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Thread: MUP Etiquette?

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    MUP Etiquette?

    Took the whole family on the local rail trail this weekend. Generally, we had a great time and put in about 10 miles round trip. The troops were pooped at the end. Weather was lovely and the trees are just starting to turn around here. Saw a cranberry bog being wet-harvested. Neat stuff.

    Is there a posting around somewhere that describes the do's and don't's of these kinds of paths? General etiquette and such? We ran into a couple of really cranky people actually yelling at us as we tooled along. I thought that we were pretty courteous and tried to follow the general rules of the road. There seemed to be a few people out there that were under the impression that the bike path was "theirs" and that we should "get out of the way" and "move over". A few people really seemed to be traveling too fast and would have been better suited to be on the road if they wanted to go that fast. This was few and far between and I hate to focus on the negative, but I just want to be sure we're following as many rules as we can and cause as little stress for other riders (and ourselves) as possible. This is a pretty heavily traveled route and there are bikes, walkers, joggers, and occasional equestrian traffic. Not conducive -- in my mind -- to the speed some people seemed to be trying for on this path and/or their expectation of others bike control.

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    your nightmare gal chipcom's Avatar
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    The rules can vary based on the actual MUP, but following the general rules of the road and having basic good manners is pretty universal. For the most part peds are at the top of the right-of-way food chain, cyclists at the bottom.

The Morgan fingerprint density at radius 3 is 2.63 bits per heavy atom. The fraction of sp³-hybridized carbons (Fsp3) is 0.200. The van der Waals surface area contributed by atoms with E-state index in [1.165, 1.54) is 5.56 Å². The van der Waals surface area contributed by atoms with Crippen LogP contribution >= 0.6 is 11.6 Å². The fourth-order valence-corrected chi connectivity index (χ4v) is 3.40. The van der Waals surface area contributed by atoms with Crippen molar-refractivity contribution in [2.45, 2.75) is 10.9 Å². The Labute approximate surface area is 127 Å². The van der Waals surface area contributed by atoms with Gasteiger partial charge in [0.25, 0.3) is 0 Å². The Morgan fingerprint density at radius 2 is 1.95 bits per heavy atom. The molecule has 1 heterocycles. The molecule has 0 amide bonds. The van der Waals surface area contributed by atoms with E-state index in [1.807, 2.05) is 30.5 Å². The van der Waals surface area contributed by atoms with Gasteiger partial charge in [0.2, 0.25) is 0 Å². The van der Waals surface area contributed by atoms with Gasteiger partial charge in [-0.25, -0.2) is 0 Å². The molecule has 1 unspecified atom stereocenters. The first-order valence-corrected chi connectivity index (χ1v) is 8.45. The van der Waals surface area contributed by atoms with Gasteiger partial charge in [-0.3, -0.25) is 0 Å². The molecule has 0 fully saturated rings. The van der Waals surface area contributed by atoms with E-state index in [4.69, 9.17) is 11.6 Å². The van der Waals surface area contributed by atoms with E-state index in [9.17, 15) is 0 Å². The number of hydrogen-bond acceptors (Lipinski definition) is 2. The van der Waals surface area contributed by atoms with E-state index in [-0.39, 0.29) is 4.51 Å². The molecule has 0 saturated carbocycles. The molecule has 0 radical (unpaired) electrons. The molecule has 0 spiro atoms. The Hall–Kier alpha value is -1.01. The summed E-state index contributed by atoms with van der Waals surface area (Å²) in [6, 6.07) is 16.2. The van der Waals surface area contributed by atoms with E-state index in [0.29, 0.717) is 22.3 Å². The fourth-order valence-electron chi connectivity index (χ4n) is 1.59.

Yes, there are those that think the MUP is the place to train, race or show off to the chicks, (I call em Muppets or Muppies). While it is good manners to yield so faster traffic to pass, you are not obligated to do so unless it is safe to do so. Indeed, it is the responsibility of the passer to pass safely.

    Bottom line...f em, enjoy the day with your family and don't sweat it if some Muppet gets their feelings hurt.

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    Senior Member ilmooz's Avatar
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    It might be an occasion to take an introspective look to see if, in fact, the specific circumstances dictated that you probably should "get out of the way" and "move over". Whenever I see families biking together I always give them a wide berth since there are typically one or two members of the group riding erratically, turning without looking, or stopping in the center of the path.

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    As a frequent MUP rider, small children ALWAYS have right of way. Athough parents should teach them to move to the side to let a faster rider pass. But I NEVER will pass a small child that is unsteady until it is 100% safe. I'd rather slow down, than to give them a bad experience. In a few years they will be passing me!

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    Never hurts to keep right. My 8 yr old is narrow enough that we can overlap one wheel and get some side-by-side-ish conversation while still fitting onto half-ish of the trail.